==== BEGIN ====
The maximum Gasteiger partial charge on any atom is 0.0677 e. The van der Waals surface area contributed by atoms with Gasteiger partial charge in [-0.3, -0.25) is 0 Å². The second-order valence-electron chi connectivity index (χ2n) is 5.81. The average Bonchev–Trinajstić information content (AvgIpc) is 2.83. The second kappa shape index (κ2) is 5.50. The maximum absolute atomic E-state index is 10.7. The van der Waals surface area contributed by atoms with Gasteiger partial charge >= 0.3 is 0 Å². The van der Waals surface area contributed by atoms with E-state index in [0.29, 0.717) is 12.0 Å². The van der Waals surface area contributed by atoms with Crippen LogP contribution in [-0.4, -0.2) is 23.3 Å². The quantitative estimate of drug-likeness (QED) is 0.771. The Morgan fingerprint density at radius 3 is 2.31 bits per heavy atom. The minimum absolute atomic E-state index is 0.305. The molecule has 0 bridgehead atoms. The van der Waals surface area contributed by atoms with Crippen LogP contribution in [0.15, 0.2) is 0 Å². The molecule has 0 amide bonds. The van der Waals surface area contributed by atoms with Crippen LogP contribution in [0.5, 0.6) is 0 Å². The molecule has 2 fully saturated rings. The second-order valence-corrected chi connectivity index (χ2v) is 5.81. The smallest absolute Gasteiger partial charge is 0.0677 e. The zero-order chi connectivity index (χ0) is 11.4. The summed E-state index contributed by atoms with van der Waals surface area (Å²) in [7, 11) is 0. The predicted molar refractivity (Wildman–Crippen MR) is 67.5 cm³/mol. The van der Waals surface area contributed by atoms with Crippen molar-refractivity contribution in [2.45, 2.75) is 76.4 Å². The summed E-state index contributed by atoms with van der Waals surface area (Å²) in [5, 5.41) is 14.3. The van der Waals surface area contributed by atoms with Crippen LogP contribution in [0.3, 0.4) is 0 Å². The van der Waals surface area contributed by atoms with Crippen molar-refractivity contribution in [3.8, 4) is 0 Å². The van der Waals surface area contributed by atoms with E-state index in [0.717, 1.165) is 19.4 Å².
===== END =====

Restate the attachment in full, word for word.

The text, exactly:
The maximum Gasteiger partial charge on any atom is 0.0677 e. The van der Waals surface area contributed by atoms with Gasteiger partial charge in [-0.3, -0.25) is 0 Å². The second-order valence-electron chi connectivity index (χ2n) is 5.81. The average Bonchev–Trinajstić information content (AvgIpc) is 2.83. The second kappa shape index (κ2) is 5.50. The maximum absolute atomic E-state index is 10.7. The van der Waals surface area contributed by atoms with Gasteiger partial charge >= 0.3 is 0 Å². The van der Waals surface area contributed by atoms with E-state index in [0.29, 0.717) is 12.0 Å². The van der Waals surface area contributed by atoms with Crippen LogP contribution in [-0.4, -0.2) is 23.3 Å². The quantitative estimate of drug-likeness (QED) is 0.771. The Morgan fingerprint density at radius 3 is 2.31 bits per heavy atom. The minimum absolute atomic E-state index is 0.305. The molecule has 0 bridgehead atoms. The van der Waals surface area contributed by atoms with Crippen LogP contribution in [0.15, 0.2) is 0 Å². The molecule has 0 amide bonds. The van der Waals surface area contributed by atoms with Crippen LogP contribution in [0.5, 0.6) is 0 Å². The molecule has 2 fully saturated rings. The second-order valence-corrected chi connectivity index (χ2v) is 5.81. The smallest absolute Gasteiger partial charge is 0.0677 e. The zero-order chi connectivity index (χ0) is 11.4. The summed E-state index contributed by atoms with van der Waals surface area (Å²) in [7, 11) is 0. The predicted molar refractivity (Wildman–Crippen MR) is 67.5 cm³/mol. The van der Waals surface area contributed by atoms with Crippen molar-refractivity contribution in [2.45, 2.75) is 76.4 Å². The summed E-state index contributed by atoms with van der Waals surface area (Å²) in [5, 5.41) is 14.3. The van der Waals surface area contributed by atoms with Crippen LogP contribution in [0.3, 0.4) is 0 Å². The van der Waals surface area contributed by atoms with Crippen molar-refractivity contribution in [3.8, 4) is 0 Å². The van der Waals surface area contributed by atoms with E-state index in [0.717, 1.165) is 19.4 Å².